Usuury: the practice of making unethical or immoral monetary loans that unfairly enrich the lender. Originally, usury meant interest of any kind. A loan may be considered usurious because of excessive or abusive interest rates or other factors. Historically, in some Christian societies, and in many Islamic societies even today, charging any interest at all would be considered usury. Someone who practices usury can be called a usurer, but a more common term in contemporary English is loan shark.
Robber baron, pejorative term for one of the powerful 19th-century U.S. industrialists and financiers who made fortunes by monopolizing huge industries through the formation of trusts, engaging in unethical business practices, exploiting workers, and paying little heed to their customers or competition. Alternatively, those who credit the explosive growth of American capitalism during this period to the indefatigable pursuit of success and material wealth are likely to celebrate these entrepreneurial tycoons as “captains of industry.” Among the sectors in which they compiled their great wealth were the oil, steel, liquor, cotton, textile, and tobacco industries, railroads, and banks.
2019 Update: The Banks are Now Making a Profit Risk Free:
While total profits are up, the rate of profit is down and usury is up!
Falling Rate of ProfitWhen Mary Poppins was made into a movie in 1964, Mr. Banks’ advice to his son was sound. Banks were then paying more than 5% interest on deposits, enough to double young Michael’s investment every 14 years. Now, however, the average savings account pays only 0.10% annually – that’s 1/10th of 1% – and many of the country’s biggest banks pay less than that. If you were to put $5,000 in a regular Bank of America savings account (paying 0.01%) today, in a year you would have collected only 50 cents in interest. That’s true for most of us, but banks themselves are earning 2.4% on their deposits at the Federal Reserve. These deposits, called “excess reserves,” include the reserves the banks got from our deposits, on which they are paying almost nothing; and unlike with our deposits, there is no $250,000 cap on the sums banks can stash at the Fed amassing interest. A whopping $1.5 trillion in reserves are now sitting in Fed reserve accounts. The Fed rebates its profits to the government after deducting its costs, and interest paid to banks is one of those costs. That means we the taxpayers are paying $36 billion annually to private banks for the privilege of parking their excess reserves at one of the most secure banks in the world – parking their reserves rather than lending them out. The banks are getting these outsized returns while taking absolutely no risk, since the Fed as “lender of last resort” cannot go bankrupt. — Ellen Brown, Why Is the Fed Paying So Much Interest to Banks?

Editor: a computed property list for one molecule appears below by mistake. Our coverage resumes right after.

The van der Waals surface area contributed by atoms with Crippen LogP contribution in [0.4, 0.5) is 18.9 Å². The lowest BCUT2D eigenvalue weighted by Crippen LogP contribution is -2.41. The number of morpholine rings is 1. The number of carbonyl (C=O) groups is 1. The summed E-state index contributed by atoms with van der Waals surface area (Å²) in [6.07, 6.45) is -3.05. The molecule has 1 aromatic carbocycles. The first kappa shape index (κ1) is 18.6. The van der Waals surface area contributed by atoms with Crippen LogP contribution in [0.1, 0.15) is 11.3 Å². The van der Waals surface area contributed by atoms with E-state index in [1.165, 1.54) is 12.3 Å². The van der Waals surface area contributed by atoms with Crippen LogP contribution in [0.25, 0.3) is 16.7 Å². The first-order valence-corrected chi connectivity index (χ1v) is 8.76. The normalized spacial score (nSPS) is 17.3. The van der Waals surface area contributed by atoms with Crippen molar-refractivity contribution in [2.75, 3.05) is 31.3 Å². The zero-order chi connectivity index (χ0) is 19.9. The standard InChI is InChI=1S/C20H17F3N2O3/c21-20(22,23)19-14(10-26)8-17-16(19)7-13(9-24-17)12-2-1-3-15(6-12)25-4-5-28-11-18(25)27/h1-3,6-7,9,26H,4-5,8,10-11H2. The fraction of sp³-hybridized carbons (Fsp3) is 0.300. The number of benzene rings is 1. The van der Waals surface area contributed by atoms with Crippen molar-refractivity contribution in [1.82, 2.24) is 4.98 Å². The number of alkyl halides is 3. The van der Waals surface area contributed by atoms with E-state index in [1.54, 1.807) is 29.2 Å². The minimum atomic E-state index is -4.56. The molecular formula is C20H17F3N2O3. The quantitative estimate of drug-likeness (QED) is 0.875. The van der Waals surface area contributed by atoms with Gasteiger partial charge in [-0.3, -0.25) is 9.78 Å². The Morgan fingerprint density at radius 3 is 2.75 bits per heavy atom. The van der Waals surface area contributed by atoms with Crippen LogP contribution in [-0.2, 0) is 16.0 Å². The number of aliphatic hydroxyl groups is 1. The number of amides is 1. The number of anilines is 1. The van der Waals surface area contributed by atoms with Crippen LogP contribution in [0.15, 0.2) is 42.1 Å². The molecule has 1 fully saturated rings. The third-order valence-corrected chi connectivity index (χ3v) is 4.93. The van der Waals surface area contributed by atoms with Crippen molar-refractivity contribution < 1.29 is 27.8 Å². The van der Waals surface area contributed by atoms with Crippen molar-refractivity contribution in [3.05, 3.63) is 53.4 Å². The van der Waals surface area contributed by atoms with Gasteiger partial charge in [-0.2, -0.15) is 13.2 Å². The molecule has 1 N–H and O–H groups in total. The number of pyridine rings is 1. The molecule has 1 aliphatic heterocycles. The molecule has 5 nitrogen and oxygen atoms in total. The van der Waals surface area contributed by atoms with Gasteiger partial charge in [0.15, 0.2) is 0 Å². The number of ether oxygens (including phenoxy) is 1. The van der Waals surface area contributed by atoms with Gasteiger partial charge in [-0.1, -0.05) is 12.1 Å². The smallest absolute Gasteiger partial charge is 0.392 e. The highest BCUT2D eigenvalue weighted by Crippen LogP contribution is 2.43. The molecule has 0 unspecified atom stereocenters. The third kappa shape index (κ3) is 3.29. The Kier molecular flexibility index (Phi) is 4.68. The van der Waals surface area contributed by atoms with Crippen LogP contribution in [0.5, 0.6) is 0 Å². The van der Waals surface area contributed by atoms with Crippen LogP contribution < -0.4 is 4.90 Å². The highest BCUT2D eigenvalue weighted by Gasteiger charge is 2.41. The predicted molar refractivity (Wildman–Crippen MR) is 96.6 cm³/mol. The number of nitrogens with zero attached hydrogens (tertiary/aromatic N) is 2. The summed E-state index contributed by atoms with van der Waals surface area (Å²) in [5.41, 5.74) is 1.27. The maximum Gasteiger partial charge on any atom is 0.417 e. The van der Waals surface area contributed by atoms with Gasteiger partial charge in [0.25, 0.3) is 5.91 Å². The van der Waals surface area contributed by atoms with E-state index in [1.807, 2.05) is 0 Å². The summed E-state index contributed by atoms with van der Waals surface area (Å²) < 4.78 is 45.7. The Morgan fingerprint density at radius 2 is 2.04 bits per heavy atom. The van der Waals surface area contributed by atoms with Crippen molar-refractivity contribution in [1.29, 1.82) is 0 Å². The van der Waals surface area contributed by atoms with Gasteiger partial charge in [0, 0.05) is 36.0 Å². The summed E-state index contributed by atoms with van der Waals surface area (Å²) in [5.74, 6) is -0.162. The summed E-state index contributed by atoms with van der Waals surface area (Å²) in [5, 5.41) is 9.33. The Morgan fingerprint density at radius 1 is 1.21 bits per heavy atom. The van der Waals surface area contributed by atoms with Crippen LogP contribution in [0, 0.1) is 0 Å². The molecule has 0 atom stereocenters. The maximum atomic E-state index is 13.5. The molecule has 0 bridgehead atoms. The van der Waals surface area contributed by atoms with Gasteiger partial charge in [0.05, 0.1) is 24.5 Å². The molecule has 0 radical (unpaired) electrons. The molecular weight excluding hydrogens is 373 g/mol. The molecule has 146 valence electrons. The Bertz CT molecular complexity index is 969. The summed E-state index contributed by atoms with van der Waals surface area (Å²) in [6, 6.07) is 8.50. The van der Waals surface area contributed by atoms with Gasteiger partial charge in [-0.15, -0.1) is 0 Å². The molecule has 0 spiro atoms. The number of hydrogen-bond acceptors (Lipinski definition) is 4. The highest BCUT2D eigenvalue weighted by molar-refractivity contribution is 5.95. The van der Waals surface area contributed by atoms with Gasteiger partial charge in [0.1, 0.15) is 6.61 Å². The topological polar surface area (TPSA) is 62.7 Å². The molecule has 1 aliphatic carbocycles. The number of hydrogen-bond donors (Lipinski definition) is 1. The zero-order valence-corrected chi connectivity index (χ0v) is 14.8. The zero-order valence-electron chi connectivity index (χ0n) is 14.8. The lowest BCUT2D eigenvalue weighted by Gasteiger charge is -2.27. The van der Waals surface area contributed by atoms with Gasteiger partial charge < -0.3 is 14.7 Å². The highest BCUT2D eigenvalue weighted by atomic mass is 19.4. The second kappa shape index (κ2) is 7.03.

It is hard to find an ecomomist that is honest about the economy. Two that I have found are Libertarian John Williams and Social Democrat Michael Hudson. The below quotes by Michael Hudson, and the quotes from John Wiliam’s web site, Shadow Government Statistics, give an honest appraisal of todays Economy: